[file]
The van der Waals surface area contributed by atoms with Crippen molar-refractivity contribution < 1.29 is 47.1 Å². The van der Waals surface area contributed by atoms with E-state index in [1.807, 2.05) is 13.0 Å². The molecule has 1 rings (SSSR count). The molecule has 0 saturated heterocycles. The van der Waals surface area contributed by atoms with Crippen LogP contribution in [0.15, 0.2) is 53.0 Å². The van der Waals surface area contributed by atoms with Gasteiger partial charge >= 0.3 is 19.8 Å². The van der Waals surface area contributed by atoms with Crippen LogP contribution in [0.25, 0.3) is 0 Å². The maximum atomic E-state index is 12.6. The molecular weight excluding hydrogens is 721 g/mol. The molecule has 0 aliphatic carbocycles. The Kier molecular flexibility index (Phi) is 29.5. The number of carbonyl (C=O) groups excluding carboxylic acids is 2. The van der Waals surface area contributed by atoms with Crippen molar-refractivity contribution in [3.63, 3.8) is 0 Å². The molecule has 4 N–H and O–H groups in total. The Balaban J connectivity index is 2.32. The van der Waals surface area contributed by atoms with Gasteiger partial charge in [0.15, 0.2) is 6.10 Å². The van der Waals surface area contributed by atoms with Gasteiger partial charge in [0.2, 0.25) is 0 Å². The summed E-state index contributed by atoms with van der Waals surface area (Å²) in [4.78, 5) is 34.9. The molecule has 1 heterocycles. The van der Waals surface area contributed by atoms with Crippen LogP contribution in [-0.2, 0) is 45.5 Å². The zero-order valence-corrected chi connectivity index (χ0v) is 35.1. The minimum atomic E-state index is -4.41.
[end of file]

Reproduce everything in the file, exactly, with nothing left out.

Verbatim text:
The van der Waals surface area contributed by atoms with Crippen molar-refractivity contribution < 1.29 is 47.1 Å². The van der Waals surface area contributed by atoms with E-state index in [1.807, 2.05) is 13.0 Å². The molecule has 1 rings (SSSR count). The molecule has 0 saturated heterocycles. The van der Waals surface area contributed by atoms with Crippen LogP contribution in [0.15, 0.2) is 53.0 Å². The van der Waals surface area contributed by atoms with Gasteiger partial charge >= 0.3 is 19.8 Å². The van der Waals surface area contributed by atoms with Crippen LogP contribution in [0.25, 0.3) is 0 Å². The maximum atomic E-state index is 12.6. The molecular weight excluding hydrogens is 721 g/mol. The molecule has 0 aliphatic carbocycles. The Kier molecular flexibility index (Phi) is 29.5. The number of carbonyl (C=O) groups excluding carboxylic acids is 2. The van der Waals surface area contributed by atoms with Crippen molar-refractivity contribution in [3.63, 3.8) is 0 Å². The molecule has 4 N–H and O–H groups in total. The Balaban J connectivity index is 2.32. The van der Waals surface area contributed by atoms with Gasteiger partial charge in [0.15, 0.2) is 6.10 Å². The van der Waals surface area contributed by atoms with Gasteiger partial charge in [0.2, 0.25) is 0 Å². The summed E-state index contributed by atoms with van der Waals surface area (Å²) in [4.78, 5) is 34.9. The molecule has 1 heterocycles. The van der Waals surface area contributed by atoms with Crippen LogP contribution in [-0.2, 0) is 45.5 Å². The zero-order valence-corrected chi connectivity index (χ0v) is 35.1. The minimum atomic E-state index is -4.41.